Singapore’s LGBTQ attitudes and religious dogma fuel new film #LookAtMe – director and stars on creating the tragicomedy
- Premiering at July’s New York Asian Film Festival, #LookAtMe follows a wannabe YouTube star who ends up in jail after standing up against homophobia
- Writer and director Ken Kwek says the film’s most radical statement is that its main gay character does not go through any shame in coming out to his family
When #LookAtMe was written in 2015, it felt like a work of satire, according to Ken Kwek, the film’s writer and director.
“Since then, global events, including the rise of authoritarianism and the devolution of online culture wars, have informed its mutation into a tragicomedy,” the Singaporean wrote in his statement that accompanied the film’s premiere at July’s New York Asian Film Festival (NYAFF).
“Though inspired by Singapore, it’s a film which I know will resonate in any society where the norms of democracy are daily being contested.”
The reception for #LookAtMe at Manhattan’s Lincoln Centre was visceral and vocal, with the audience experiencing a roller coaster of emotions as the protagonists took on homophobia in Singapore and on the internet.
The film begins with burgeoning YouTuber Sean Marzuki (played by Yao, the actor formerly known as Thomas Pang, in a stand-out performance), trying to make it big.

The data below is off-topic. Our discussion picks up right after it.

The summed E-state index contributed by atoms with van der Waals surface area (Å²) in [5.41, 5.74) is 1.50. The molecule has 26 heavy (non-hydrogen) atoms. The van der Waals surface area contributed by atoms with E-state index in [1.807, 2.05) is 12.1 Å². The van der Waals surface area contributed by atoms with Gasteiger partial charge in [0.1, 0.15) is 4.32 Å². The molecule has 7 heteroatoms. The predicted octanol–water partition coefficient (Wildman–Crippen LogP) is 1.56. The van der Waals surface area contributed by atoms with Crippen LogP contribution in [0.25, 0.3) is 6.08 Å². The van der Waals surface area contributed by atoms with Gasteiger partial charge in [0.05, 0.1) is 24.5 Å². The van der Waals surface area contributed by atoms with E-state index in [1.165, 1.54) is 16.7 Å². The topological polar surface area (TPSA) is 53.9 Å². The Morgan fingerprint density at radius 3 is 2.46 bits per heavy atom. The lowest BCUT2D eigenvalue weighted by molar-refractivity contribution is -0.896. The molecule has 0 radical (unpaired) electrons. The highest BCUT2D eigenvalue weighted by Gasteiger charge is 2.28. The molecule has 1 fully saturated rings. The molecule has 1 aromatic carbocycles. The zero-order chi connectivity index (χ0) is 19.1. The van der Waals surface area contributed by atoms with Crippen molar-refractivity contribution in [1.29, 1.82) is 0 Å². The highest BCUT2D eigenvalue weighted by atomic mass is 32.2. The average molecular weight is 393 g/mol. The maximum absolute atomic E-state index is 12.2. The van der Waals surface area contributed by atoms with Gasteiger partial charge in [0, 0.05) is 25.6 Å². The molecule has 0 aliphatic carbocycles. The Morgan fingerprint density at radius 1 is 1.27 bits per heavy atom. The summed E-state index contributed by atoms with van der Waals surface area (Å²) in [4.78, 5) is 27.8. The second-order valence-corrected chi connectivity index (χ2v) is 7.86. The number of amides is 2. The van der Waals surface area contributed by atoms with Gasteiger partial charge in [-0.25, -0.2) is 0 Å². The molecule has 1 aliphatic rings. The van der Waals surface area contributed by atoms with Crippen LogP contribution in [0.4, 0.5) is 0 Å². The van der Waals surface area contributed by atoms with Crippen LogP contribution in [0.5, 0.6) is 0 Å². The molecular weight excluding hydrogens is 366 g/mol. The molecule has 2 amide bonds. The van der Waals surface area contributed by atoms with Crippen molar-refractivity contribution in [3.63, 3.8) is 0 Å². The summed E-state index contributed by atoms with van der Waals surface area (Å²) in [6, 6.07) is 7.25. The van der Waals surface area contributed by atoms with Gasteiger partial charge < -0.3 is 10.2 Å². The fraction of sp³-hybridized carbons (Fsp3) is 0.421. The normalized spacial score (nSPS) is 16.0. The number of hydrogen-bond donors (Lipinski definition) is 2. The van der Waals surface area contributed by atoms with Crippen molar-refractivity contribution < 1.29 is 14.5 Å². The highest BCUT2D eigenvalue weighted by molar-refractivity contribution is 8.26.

He attends the church his girlfriend (Shu Yi Ching) goes to, together with his gay twin brother Ricky (also played by Yao); goes viral with a video rant about the homophobia of its pastor (Adrian Pang); and is embroiled in lawsuits and detained in an abusive jail system.
Ricky and their mother Nancy (Pam Oei) fight for his freedom, and face their own battles.
The film is simultaneously vicious and humorous, reflective and angry.
Taking place in the context of both growing social media culture and Singapore’s heavily contested Section 377A, a colonial-era law that criminalises homosexuality, #LookAtMe is the sort of noir comedic thriller that leaves its audiences gripping the edges of their seats, with cinematography that veers between realism and sheer fantasy.
“Visually, cinematically, I wanted to be quite bold and create quite an extreme palette, [with] colours framing extremities of perspective,” says Kwek, who is a contributor to the Post.
“But in terms of performance, in terms of excellence, definitely, it just has to be very, very true, authentic. So the performances are naturalistic and hyper-realistic. The environment and the cinematic treatment is a little surreal.”
Yao, who is studying acting at Yale University, in the US state of Connecticut, had not seen the full film before its NYAFF premiere.
“I was watching it as an audience member now, and trying to gather how I feel about it. It’s quite a sensory assault. I don’t think it just has to do with visuals and sound. It’s also the pacing and the rhythm of [the] film,” the actor says.
“I was talking to Olly Stothert, the editor, about the pacing, and he said it was very, very purposefully built to elicit these kinds of feelings.”